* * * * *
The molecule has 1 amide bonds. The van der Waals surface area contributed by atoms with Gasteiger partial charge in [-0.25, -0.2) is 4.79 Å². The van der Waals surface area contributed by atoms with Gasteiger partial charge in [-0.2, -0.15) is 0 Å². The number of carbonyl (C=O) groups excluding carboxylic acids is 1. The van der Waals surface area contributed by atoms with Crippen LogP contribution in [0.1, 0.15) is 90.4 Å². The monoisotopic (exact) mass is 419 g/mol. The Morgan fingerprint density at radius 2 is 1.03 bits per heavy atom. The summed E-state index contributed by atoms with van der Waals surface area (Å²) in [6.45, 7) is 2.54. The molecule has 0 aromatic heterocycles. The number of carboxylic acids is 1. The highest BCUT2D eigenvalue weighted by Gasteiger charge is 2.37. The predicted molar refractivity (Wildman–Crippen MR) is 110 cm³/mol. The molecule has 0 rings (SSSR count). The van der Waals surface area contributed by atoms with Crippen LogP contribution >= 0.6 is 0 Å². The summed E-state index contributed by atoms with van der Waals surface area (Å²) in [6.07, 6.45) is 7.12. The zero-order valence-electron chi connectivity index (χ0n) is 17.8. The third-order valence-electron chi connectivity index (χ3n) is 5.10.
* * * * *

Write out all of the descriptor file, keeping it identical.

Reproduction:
The molecule has 1 amide bonds. The van der Waals surface area contributed by atoms with Gasteiger partial charge in [-0.25, -0.2) is 4.79 Å². The van der Waals surface area contributed by atoms with Gasteiger partial charge in [-0.2, -0.15) is 0 Å². The number of carbonyl (C=O) groups excluding carboxylic acids is 1. The van der Waals surface area contributed by atoms with Crippen LogP contribution in [0.1, 0.15) is 90.4 Å². The monoisotopic (exact) mass is 419 g/mol. The Morgan fingerprint density at radius 2 is 1.03 bits per heavy atom. The summed E-state index contributed by atoms with van der Waals surface area (Å²) in [6.45, 7) is 2.54. The molecule has 0 aromatic heterocycles. The number of carboxylic acids is 1. The highest BCUT2D eigenvalue weighted by Gasteiger charge is 2.37. The predicted molar refractivity (Wildman–Crippen MR) is 110 cm³/mol. The molecule has 0 rings (SSSR count). The van der Waals surface area contributed by atoms with Crippen LogP contribution >= 0.6 is 0 Å². The summed E-state index contributed by atoms with van der Waals surface area (Å²) in [6.07, 6.45) is 7.12. The zero-order valence-electron chi connectivity index (χ0n) is 17.8. The third-order valence-electron chi connectivity index (χ3n) is 5.10.